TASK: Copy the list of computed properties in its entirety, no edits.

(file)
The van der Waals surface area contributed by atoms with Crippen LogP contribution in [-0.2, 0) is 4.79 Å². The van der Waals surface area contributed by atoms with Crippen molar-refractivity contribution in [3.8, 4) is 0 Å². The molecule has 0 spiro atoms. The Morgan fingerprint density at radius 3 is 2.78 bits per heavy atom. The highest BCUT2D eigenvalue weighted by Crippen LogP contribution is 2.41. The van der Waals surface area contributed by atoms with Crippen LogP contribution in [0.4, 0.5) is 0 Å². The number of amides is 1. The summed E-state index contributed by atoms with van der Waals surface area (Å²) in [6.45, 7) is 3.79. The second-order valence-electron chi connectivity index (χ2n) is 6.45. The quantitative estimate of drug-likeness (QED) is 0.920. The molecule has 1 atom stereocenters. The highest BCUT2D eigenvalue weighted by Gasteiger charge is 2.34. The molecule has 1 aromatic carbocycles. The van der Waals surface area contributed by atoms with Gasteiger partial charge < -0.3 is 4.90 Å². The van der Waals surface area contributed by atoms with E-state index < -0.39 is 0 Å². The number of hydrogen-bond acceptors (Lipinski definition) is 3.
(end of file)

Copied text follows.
The van der Waals surface area contributed by atoms with Crippen LogP contribution in [-0.2, 0) is 4.79 Å². The van der Waals surface area contributed by atoms with Crippen molar-refractivity contribution in [3.8, 4) is 0 Å². The molecule has 0 spiro atoms. The Morgan fingerprint density at radius 3 is 2.78 bits per heavy atom. The highest BCUT2D eigenvalue weighted by Crippen LogP contribution is 2.41. The van der Waals surface area contributed by atoms with Crippen LogP contribution in [0.4, 0.5) is 0 Å². The number of amides is 1. The summed E-state index contributed by atoms with van der Waals surface area (Å²) in [6.45, 7) is 3.79. The second-order valence-electron chi connectivity index (χ2n) is 6.45. The quantitative estimate of drug-likeness (QED) is 0.920. The molecule has 1 atom stereocenters. The highest BCUT2D eigenvalue weighted by Gasteiger charge is 2.34. The molecule has 1 aromatic carbocycles. The van der Waals surface area contributed by atoms with Gasteiger partial charge < -0.3 is 4.90 Å². The van der Waals surface area contributed by atoms with E-state index < -0.39 is 0 Å². The number of hydrogen-bond acceptors (Lipinski definition) is 3.